- The Washington Times - Tuesday, January 12, 2021

Momentum is building in Washington to break up Big Tech, including from Democrats, following the social media crackdown on President Trump and conservative voices.

As the social media platform Parler on Tuesday pressed an antitrust lawsuit against Amazon, an antitrust hawk prepared to take the reins of a key Senate panel and an influential liberal activist on the Biden transition team pushed Democrats to smash Amazon, Facebook and Google.

Amazon Web Services’ decision to take Parler offline sent the anti-Big Tech social media platform scrambling. Parler sued Amazon in a Seattle-based federal court, saying the online mega-retailer broke its contract and damaged Parler to benefit Twitter.

The lawsuit said Amazon Web Services’ action was “the equivalent of pulling the plug on a hospital patient on life support.”

Parler simultaneously pursued transferring its domain to another web-hosting service, The Seattle Times reported.  

Amazon Web Services said Parler’s claims had “no merit” and said AWS raised concerns over several weeks and saw an increase in dangerous content.

SEE ALSO: YouTube blocks Donald Trump for at least 7 days

AWS provides technology and services to customers across the political spectrum, and we respect Parler’s right to determine for itself what content it will allow,” said an AWS spokesperson in an email. “However, it is clear that there is significant content on Parler that encourages and incites violence against others, and that Parler is unable or unwilling to promptly identify and remove this content, which is a violation of our terms of service.”

Parler’s antitrust case has legs if the company has evidence of a quid pro quo between Amazon and Twitter. But Parler may have an easier time proving the breach-of-contract claim.

“If the big smoking gun at the end of this is Amazon is not thrilled about Parler’s political leanings and so is Twitter, that’s not enough,” said Jessica Melugin, director of the Center for Technology & Innovation at the conservative Competitive Enterprise Institute.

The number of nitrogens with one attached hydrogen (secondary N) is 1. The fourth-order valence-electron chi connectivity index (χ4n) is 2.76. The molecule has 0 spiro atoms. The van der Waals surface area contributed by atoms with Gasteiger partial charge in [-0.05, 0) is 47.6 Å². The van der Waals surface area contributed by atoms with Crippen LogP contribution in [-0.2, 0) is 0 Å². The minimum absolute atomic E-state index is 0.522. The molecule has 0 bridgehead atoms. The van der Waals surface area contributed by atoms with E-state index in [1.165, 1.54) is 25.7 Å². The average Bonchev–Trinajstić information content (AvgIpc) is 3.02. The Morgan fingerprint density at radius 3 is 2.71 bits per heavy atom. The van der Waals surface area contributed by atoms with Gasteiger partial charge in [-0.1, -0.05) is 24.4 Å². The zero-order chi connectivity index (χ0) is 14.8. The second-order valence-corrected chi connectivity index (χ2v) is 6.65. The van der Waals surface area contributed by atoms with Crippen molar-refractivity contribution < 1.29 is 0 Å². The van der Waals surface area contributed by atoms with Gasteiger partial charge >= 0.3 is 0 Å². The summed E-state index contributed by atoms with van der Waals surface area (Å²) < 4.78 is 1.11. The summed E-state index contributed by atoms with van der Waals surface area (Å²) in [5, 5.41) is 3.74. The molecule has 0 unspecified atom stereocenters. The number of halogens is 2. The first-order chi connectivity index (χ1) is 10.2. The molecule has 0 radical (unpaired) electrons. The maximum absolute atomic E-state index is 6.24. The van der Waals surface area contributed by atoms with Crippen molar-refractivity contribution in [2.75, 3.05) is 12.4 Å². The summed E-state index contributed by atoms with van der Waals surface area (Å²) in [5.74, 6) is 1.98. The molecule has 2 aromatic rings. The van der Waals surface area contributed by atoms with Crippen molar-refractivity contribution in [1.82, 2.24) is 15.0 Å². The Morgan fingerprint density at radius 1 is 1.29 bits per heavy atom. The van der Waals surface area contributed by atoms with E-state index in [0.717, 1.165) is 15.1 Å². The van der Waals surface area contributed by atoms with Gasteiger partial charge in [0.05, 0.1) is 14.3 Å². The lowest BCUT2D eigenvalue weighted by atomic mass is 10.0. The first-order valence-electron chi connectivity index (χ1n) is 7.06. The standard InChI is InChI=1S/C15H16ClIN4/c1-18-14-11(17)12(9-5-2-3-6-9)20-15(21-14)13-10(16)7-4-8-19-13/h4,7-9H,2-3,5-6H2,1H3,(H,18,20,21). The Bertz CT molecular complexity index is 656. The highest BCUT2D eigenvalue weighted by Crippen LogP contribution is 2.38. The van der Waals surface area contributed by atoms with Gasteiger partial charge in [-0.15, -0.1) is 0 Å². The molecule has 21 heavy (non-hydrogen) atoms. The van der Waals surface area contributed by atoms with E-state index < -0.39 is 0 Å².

Sen. Amy Klobuchar, a Minnesota Democrat set to take charge of the Senate Judiciary Committee’s antitrust subcommittee, is intent on lowering the threshold necessary to prove antitrust abuses.

“I have long said that it’s vitally important to hold tech companies accountable for issues relating to competition, consumer privacy and the spread of harmful disinformation on their platforms,” said Ms. Klobuchar, who wrote a soon-to-be-released book titled “Antitrust” that has Big Tech in its crosshairs.

“I have introduced legislation to make major reforms to the antitrust laws, protect consumer health data, and to create more transparency in online political advertising, and I look forward to making real progress on these issues in the new Congress,” she said.

In 2020, Ms. Klobuchar sponsored legislation to shift the burden of proof for dominant companies, including the tech giants, to show that their conduct does not present an “appreciable risk of harming competition.” Now at the helm of the antitrust panel in a Democrat-controlled Congress, Ms. Klobuchar’s policy preferences will have running room and fewer Republican obstacles because of GOP voters’ animosity toward the companies.

After the November elections, Ms. Klobuchar has shown a willingness to support GOP efforts to crack down on Big Tech. Last month, she cheered the Trump administration’s Federal Trade Commission ordering nine social media and video-streaming companies to hand over the data that they collect on Americans.

Liberals also are pushing President-elect Joseph R. Biden and his administration not to tamp down Washington’s antitrust fever.

Sarah Miller, executive director of the liberal American Economic Liberties Project, is working with the Biden team and leading the charge to dismantle the tech behemoths and other corporate powerhouses.

Her group issued a report Tuesday urging the incoming Biden administration to learn from what it perceives as Obama administration failures on the antitrust front.

“Rebuilding a post-COVID economy that is structured to empower working people, entrepreneurs, small businesses and communities will require President-elect Biden to build on this momentum and aggressively implement and expand on President Obama’s intentions, champion congressional action, and, critically, build political will for confronting monopoly power as a key component of building back better,” the report said.

It called on Congress to dismantle Amazon, Google and Facebook so that they can be regulated. The group also wants regulators to split apart Google and Facebook by leveraging the Trump administration-initiated lawsuits against the two tech companies.

Ms. Miller, Ms. Klobuchar and other liberals might have faced more right-leaning opposition to their antitrust agenda during the Obama administration. But the experiences of Parler and that of conservative users of Twitter and Facebook have created an opening that antitrust enthusiasts on the left are looking to use.

• Ryan Lovelace can be reached at rlovelace@washingtontimes.com.

Copyright © 2023 The Washington Times, LLC. Click here for reprint permission.

Please read our comment policy before commenting.

Click to Read More and View Comments

Click to Hide